There are several different positions you can be in during labor and birth to help you relieve pain and discomfort. These positions include lying on your back, lying on your side, sitting, standing upright, squatting, or on your hands and knees.

Water births are a safe and common procedure. They are also much safer when you have at least one other person there assisting you, such as a midwife.

Many women experience Braxton Hicks contractions during the second and first part of the third trimester and are led to believe they are actually in labor. Talk with your doctor about the tell-tale signs of real labor so you know the difference between labor and Braxton Hicks contractions.

Not necessarily, but it is never a bad idea to have one. Birth plans are designed to help an expectant mother keep control of a potentially unexpected situation. It gives everyone, including family, friends, doctors, and other medical personnel, an idea what you want before, during, and after labor.

This method is known as breaking the water, and it involves rupturing the amniotic sac, bringing on labor within hours.

The different ways to induce labor include stripping the membranes, amniotomy, giving the hormone prostaglandin to ripen the cervix, and giving the hormone oxytocin to stimulate contractions.

There are numerous reasons why a woman or her doctor might elect to induce labor; it is usually done if a baby is more than two weeks late or is of large size. There are risks involved, of course, and it is even possible for an induction to fail.

There are many governmental programs and discount programs such as Medicaid, WIC and Maternity Advantage. As soon as you know your insurance has been lost, immediately contact one of these programs to help with the financial burden. Also, it is important to remember that no doctor will turn you away, especially one you have been seeing on a regular basis throughout your pregnancy, and especially if you go into labor.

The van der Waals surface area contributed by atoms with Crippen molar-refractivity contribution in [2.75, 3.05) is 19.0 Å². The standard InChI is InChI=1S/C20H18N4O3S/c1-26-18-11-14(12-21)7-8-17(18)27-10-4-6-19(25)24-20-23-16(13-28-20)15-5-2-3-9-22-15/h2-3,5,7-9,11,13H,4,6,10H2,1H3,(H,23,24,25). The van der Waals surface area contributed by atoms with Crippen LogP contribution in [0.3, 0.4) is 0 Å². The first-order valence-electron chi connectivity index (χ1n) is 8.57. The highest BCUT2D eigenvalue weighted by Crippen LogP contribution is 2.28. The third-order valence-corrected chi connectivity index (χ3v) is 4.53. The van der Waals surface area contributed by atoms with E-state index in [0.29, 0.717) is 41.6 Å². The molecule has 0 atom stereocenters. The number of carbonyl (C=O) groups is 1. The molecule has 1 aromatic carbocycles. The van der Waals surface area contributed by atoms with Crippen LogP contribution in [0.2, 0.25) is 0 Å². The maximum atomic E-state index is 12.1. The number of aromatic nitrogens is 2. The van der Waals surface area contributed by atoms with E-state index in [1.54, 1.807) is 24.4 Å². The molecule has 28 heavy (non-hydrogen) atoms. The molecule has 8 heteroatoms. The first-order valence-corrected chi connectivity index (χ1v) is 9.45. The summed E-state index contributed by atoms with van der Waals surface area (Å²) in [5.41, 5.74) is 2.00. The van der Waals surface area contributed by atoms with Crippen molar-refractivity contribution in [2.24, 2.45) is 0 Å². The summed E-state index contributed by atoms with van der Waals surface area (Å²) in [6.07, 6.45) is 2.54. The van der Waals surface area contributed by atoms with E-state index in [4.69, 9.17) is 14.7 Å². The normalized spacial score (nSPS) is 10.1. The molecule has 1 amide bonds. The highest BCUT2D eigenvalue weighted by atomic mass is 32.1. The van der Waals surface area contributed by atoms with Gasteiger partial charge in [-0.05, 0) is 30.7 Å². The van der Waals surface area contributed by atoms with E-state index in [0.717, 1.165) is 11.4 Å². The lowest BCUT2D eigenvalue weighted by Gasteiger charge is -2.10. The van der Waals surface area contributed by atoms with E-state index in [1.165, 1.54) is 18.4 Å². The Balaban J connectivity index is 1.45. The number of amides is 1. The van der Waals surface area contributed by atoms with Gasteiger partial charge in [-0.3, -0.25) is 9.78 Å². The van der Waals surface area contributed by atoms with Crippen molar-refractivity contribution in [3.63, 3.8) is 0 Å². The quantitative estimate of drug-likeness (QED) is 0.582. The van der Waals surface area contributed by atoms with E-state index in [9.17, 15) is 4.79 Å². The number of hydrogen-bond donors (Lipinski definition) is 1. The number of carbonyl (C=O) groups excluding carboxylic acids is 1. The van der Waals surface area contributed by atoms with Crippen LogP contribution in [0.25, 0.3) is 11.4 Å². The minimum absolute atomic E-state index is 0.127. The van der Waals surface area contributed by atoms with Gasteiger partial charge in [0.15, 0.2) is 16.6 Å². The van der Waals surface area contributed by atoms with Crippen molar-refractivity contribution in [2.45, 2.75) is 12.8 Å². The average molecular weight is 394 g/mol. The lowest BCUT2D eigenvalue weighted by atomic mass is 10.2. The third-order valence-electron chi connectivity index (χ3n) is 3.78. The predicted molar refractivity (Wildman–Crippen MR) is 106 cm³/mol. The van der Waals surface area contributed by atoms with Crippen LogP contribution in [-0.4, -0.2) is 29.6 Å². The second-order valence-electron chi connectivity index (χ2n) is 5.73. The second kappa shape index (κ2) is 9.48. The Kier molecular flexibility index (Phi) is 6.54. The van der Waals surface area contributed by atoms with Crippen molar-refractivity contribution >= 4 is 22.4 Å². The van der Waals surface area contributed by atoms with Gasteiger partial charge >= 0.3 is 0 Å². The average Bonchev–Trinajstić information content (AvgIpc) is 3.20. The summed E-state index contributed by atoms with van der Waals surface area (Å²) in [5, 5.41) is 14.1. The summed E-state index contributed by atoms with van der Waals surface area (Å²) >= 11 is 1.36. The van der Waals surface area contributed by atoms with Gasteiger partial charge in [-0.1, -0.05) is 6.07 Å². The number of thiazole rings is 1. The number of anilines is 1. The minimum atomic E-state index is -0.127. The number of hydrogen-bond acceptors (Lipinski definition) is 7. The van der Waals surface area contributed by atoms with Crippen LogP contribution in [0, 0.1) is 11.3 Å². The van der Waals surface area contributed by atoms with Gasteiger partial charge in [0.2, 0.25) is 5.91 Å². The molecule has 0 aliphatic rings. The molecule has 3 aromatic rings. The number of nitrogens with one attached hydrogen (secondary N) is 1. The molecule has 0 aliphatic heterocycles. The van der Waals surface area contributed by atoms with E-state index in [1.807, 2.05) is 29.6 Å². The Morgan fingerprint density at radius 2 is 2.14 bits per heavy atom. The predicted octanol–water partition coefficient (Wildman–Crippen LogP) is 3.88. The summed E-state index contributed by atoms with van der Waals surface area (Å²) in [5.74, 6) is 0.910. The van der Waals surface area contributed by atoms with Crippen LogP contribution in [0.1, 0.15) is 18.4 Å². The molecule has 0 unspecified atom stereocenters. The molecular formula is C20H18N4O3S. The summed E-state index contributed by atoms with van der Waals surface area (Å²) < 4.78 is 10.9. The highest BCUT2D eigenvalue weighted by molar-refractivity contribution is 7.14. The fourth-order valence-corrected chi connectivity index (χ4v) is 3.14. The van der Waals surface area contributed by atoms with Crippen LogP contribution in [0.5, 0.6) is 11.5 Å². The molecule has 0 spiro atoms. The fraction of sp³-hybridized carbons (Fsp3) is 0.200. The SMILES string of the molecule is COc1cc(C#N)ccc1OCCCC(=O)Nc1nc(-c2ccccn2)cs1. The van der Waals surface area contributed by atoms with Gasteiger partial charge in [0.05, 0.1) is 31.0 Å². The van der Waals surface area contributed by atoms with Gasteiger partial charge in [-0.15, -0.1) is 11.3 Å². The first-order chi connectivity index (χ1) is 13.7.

There are many different ways to prevent pregnancy, such as condoms, diaphragms, cervical caps, spermacides, pills, patches, vaginal rings, injections and sterilization. Talk with your partner and your doctor to decide which method would be best for you, especially if you have just given birth.

That depends on the method you and your healthcare provider choose to deliver them. Most multiple births are done by Cesarean, and you will be given medication to help with the pain. A natural, vaginal childbirth can be twice as painful.

VBAC stands for Vaginal Birth After (previous) Cesarean; many women choose to give birth vaginally after previously having given birth via C-section. Most women are candidates for this, even if they have had previous C-sections. There are risks involved, such as uterine rupture, but these risks are generally considered minimal. In fact, only one to two percent of cases report uterine ruptures.

Vaginal births and Cesarean births are the only two ways to deliver a baby, but there are variations on each. For example, some mothers opt for water births. Whether this is an option for you depends on your health, as well as your babys health. In some cases your doctor will handle the delivery to ensure your well-being and your babys.

Obstetricians and family practitioners are usually the doctors who deliver babies, but certified nurse midwives and certified nurses can also perform the task if necessary.

There are many options for you, but it is important to remember that one is not necessarily better than another. Home births, hospital births, and birthing centers are the most common choices, but sometimes the baby chooses when and where.